The campus community is invited to be part of a discussion about the state budget and its impact on the University of Wisconsin–Madison in a forum on Wednesday, Sept. 14, from 3:30-5 p.m. at Gordon Dining & Event Center, 770 W. Dayton St.
In a visit with the editorial board of the La Crosse Tribune, UW System President Ray Cross said investment in the system in an investment in the future of Wisconsin.
Read the article here.
UW-Madison Chancellor Rebecca Blank writes in her blog that the System budget request aligns well with the institution’s goals.
“I’m happy to support this request, and I hope you will join our efforts over the next nine months as part of the state budget process,” Blank says.
University of Wisconsin Board of Regents President Regina Millner and Vice President John Behling write that the System can play an important role in reinvigorating the state economy.
“All of our UW System campuses are in an ideal position to drive a stronger Wisconsin economy – something we all want for students, for families, and for Wisconsin.”
Read the column from Millner and Behling here.
The board voted unanimously Thursday to approve the plan. It provides strategic direction for the UW System in four key areas: the educational pipeline, the university experience, business and community mobilization, and operational excellence.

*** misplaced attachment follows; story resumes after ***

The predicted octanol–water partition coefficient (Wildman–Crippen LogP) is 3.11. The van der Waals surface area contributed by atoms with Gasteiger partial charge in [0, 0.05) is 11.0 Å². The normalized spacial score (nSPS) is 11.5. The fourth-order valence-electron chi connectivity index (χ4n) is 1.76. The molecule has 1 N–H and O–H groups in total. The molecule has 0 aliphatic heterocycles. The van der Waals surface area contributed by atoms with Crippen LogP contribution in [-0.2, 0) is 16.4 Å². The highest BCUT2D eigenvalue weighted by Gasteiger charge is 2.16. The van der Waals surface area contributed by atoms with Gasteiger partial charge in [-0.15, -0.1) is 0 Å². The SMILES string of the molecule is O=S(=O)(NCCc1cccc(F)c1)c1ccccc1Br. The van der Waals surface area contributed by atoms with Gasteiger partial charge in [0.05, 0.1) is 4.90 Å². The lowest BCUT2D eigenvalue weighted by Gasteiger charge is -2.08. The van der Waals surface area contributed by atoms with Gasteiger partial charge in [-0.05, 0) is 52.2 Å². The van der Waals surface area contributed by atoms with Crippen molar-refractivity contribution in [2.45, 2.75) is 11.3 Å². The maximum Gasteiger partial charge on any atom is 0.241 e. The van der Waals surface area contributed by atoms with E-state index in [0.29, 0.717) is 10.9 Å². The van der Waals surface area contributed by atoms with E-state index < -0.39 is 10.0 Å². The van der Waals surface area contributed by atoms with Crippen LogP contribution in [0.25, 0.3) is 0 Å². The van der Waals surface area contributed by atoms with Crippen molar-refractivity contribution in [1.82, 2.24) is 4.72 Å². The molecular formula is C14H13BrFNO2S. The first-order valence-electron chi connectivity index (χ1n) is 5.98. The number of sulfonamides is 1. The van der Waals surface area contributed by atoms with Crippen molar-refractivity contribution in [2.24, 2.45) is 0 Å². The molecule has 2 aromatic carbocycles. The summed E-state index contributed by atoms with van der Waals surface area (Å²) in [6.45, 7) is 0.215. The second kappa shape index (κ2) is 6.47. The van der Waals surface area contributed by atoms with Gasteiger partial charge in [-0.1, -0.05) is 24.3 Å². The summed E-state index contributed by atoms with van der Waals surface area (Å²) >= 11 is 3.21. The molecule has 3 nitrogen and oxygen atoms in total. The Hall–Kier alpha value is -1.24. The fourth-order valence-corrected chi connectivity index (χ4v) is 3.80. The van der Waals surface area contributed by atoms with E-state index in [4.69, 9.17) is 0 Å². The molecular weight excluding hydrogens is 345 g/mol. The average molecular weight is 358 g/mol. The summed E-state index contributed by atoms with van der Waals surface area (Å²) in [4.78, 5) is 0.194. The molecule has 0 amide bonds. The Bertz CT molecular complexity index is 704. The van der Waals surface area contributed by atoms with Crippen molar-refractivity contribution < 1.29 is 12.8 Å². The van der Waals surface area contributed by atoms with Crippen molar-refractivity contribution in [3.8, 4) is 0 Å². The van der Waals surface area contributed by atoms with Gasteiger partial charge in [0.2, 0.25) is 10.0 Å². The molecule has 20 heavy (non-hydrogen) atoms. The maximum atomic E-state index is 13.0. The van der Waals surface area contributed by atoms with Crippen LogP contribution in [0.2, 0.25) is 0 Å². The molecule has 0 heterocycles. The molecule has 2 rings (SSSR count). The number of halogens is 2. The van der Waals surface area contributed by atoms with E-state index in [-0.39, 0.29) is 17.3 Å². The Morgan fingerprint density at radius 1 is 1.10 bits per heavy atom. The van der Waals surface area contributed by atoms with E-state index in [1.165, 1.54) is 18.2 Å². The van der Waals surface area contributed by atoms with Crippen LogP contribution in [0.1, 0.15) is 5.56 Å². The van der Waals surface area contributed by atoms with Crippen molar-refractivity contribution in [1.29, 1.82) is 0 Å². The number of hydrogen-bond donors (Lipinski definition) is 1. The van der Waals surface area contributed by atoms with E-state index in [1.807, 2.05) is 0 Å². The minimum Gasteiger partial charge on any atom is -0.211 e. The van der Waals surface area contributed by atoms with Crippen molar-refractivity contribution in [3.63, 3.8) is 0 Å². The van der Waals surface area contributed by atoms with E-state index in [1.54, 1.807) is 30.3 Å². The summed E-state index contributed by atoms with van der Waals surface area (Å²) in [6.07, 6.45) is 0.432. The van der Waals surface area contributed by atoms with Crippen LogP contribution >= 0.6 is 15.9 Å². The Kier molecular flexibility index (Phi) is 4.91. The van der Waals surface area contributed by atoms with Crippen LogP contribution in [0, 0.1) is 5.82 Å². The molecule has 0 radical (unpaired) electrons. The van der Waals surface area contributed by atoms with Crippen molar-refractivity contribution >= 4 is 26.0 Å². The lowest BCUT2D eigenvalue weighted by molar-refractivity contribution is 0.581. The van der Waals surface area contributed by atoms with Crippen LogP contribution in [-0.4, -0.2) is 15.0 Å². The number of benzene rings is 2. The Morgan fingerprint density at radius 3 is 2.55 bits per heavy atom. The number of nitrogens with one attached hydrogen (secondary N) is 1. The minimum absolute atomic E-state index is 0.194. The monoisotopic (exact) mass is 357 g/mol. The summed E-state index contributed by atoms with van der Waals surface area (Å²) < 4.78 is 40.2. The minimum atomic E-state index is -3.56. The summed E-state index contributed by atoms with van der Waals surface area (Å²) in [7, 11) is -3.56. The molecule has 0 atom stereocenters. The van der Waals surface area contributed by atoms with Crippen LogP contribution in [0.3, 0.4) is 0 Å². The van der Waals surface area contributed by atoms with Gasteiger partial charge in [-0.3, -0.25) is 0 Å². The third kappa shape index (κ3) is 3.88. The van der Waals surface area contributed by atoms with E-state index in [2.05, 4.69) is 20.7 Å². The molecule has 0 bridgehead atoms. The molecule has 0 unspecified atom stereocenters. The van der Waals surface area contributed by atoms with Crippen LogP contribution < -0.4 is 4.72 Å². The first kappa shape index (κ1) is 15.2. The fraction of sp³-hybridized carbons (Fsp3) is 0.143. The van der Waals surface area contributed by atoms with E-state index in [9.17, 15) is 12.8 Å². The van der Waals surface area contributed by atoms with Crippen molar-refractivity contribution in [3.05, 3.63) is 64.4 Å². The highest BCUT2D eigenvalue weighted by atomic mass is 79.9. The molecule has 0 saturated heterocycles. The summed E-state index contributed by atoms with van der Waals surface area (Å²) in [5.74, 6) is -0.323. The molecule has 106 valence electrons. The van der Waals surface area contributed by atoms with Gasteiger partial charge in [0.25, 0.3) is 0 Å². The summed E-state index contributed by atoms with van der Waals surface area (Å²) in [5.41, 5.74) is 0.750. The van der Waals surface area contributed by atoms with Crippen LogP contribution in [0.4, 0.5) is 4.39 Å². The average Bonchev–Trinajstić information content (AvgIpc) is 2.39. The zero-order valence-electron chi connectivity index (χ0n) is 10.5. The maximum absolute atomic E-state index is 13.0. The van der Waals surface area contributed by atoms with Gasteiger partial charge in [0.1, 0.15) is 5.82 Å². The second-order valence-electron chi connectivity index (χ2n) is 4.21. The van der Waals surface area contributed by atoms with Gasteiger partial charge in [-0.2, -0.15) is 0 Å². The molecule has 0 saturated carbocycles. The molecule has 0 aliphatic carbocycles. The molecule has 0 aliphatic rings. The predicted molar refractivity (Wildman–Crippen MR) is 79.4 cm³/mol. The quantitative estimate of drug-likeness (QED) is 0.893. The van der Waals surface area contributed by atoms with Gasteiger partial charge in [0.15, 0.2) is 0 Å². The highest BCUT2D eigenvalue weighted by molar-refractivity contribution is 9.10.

Wisconsin State Journal: UW budget request seeks new outreach programs, $4M for student advising
Milwaukee Journal Sentinel: UW System details new initiatives
Wisconsin State Journal editorial: Keep tuition freeze but increase state aid to University of Wisconsin
Eau Claire Leader-Telegram editorial: UW System budget request reasonable
The items will be presented UW System Board of Regents for discussion and a vote during Thursday’s meeting at the Gordon Dining & Event Center on the UW-Madison campus.
University of Wisconsin System President Ray Cross writes in a new column that the state of Wisconsin is at a crossroads.
“We can choose either to invest in our future, in the future of our children, and in the future of our state, or we can give the university system a lower priority and put our future at risk. The choice is ours.
“We need your support. Now is the time to stand with the University of Wisconsin System,” Cross writes.
Read the full column here.
In a recent post on her blog, Chancellor Blank addressed recent discourse around UW-Madison and UW System, along with ways the university can work with the state to move both forward. Related: View the UW-Madison Budget in Brief document (PDF).
In a summary on budget impacts submitted to the University of Wisconsin System Board of Regents, UW–Madison reported that a 10.6 percent reduction in state support in the current fiscal year has created an $86 million budget deficit.
To close the budget gap, UW–Madison has cut or redirected spending by $50 million over the next two years. The rest of the deficit will be filled by tuition increases to non-resident students.
Impacts of the cuts include:
- In the largest college, Letters & Science, all general fund hiring was frozen this year. L&S ultimately will cut 48 faculty and 44 staff positions. With these losses, departments are reducing the number of courses offered, increasing class sizes or substituting staff for faculty instructors.